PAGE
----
Travel Budget for Gdansk

Wojewodztwo Pomorskie, Poland

How much does it cost to travel to Gdansk?

Average Daily Expenses

(Per Person)

This typical travel budget for Gdansk is an aggregation of travel expenses from real travelers. This will give you an idea of how much money you will need during your visit.

Average Daily Travel Cost:
PLN 278.60
Accommodation1 PLN 172.51
Food2 PLN 79.92
Water2 PLN 1.71
Local Transportation1 PLN 29.74
Entertainment1 PLN 34.50
Tips and Handouts1 PLN 2.84
Souvenirs1 PLN 10.77
Alcohol2 PLN 14.44
Last Updated: Mar 4, 2016
Gdansk is the capital and largest city of the Pomeranian Voivodeship in northern Poland. The port dates back a thousand years and was an influential city in the Hanseatic League during the Middle Ages. The city was essentially destroyed during World War II but has rebuilt into one of Europe's most beautiful port cities. The city now has a population of around 460,000 and is a popular tourist destination for visitors from around the globe. It is known for its impressive city center, its great museums, and its beaches that line the coast of the Gulf of Gdansk. In particular, it is a popular summer destination.

Gdansk's climate is temperate and it has cold and cloudy winters. Summers are mild with rain and thunderstorms common. It often feels damp throughout the city. There are four distinct seasons. Spring begins in March and starts out cold and windy but eventually becomes warmer and sunny. Summer starts in June and is usually warm with occasional heat waves. Sun is mixed with sudden rainstorms. Fall starts in September and begins with warm and sunny weather but quickly becomes cold, damp and foggy. Winter is between December and March, and snow is not uncommon. Temperatures can drop down to -15 degrees Celsius.
The city's main attractions are predominantly in the Srodmiescie district with a few scattered throughout the city center.

In the Main Town, or Glowne Miasto, you'll find Long Lane, Long Market, the Main Town Hall, Artus Court, the Maiden at the Window, Neptune Fountain, Suraw Crane, Long Bridge, Golden Gate, Green Gate, the Golden House, St. Mary's Street, St. Mary's Gate, SS Soldek, Gdansk Shakespeare Theater, and Uphagen House. In the Old Town, or Stare Miasto, you'll find the Old Town Hall, Great Mill, the Polish Post Office Museum, and the Monument to the Fallen Shipyard Workers of 1970.
Most tourists spend the majority of their time in the Srodmiescie district, which is the city's central quarter and where you'll find the majority of the main attractions and sights. This district can then be divided into the Main Town, or Glowne Miasto, and the Old Town, or Stre Miasto. There are also a handful of attractions that are outside of this area.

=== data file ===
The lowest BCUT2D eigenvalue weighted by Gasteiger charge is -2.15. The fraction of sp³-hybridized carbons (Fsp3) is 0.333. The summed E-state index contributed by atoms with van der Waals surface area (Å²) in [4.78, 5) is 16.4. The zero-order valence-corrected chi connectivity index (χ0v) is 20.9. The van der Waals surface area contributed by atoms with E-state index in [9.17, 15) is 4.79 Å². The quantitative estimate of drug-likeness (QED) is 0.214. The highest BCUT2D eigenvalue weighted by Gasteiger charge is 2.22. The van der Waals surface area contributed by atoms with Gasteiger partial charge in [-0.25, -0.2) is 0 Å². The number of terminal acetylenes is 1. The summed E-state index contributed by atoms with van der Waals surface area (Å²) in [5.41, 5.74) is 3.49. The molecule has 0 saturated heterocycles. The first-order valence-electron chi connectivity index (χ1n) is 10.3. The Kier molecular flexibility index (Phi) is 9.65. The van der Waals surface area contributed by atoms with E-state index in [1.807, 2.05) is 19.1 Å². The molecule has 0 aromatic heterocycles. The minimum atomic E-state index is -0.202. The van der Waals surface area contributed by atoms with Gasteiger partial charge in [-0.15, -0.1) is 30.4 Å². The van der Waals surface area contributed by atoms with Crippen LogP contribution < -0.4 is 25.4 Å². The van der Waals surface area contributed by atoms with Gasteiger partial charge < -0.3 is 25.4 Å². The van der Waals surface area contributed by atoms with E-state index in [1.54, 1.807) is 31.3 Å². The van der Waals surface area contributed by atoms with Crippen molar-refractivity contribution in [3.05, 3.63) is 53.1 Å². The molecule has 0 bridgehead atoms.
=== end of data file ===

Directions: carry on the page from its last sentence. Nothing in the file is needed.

In addition to exploring the city, many visitors also enjoy taking a dip in the sea. You can take the tram to the last stop at Stogi Plaza. The water is usually very cold but the beach is large and clean. There are lifeguards and food stands as well. Other interesting options include taking canoe tours through the canals or taking a sailing trip.
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Food and Dining
There are a variety of restaurants around town that are a range of prices. If you're on a tight budget then you can try a milk bar, which is a low cost restaurant that dates back to the communist period. Prices are quite low and the quality of the food is usually decent. One popular milk bar is Kmar Bar Mleczny on Pomorska, about a ten minute walk from the Oliwa SKM train stop. It's a great place to experience the local atmosphere. Another option is Bar Neptun on Dluga at the middle of the Long Lane. It's also a milk bar that offers very filling Polish meals at very reasonable prices.

Another option is to try a Pierogarnia. These are traditional Polish dumpling kitchens. A favorite is Pierogarnia U Dzika. It's a large restaurant that serves pierogarnia dzika, or their specialty wild boar dumplings. Other options are available as well.
Gdansk's city center is generally compact and easily walkable. Most of the city's main attractons can be reached on foot, but if you're hoping to go farther away from the city center, then there is a good public transit system as well. There are trams and buses that run throughout the city. You can buy tickets at the machines that are next to each of the stops. Tickets can be purchased for either one ride or by travel time. You can get your ticket stamped at the yellow machines on the bus or tram right after you board. There is also a 24 hr pass that is good on all trams and buses.

In addition to the buses and trams, there are also two water tram lines. F5 runs from Zabi Kruk to Westerplatte and F6 goes from Targ Rybny to the National Sailing Center. These water trams only run between the beginning of May and the end of September. They require separate tickets.
1 Categories averaged on a per-item basis.
2 Categories averaged on a per-day basis.
For example, the Food2 daily average is for all meals for an entire day, while Entertainment1 is for each individual purchase.

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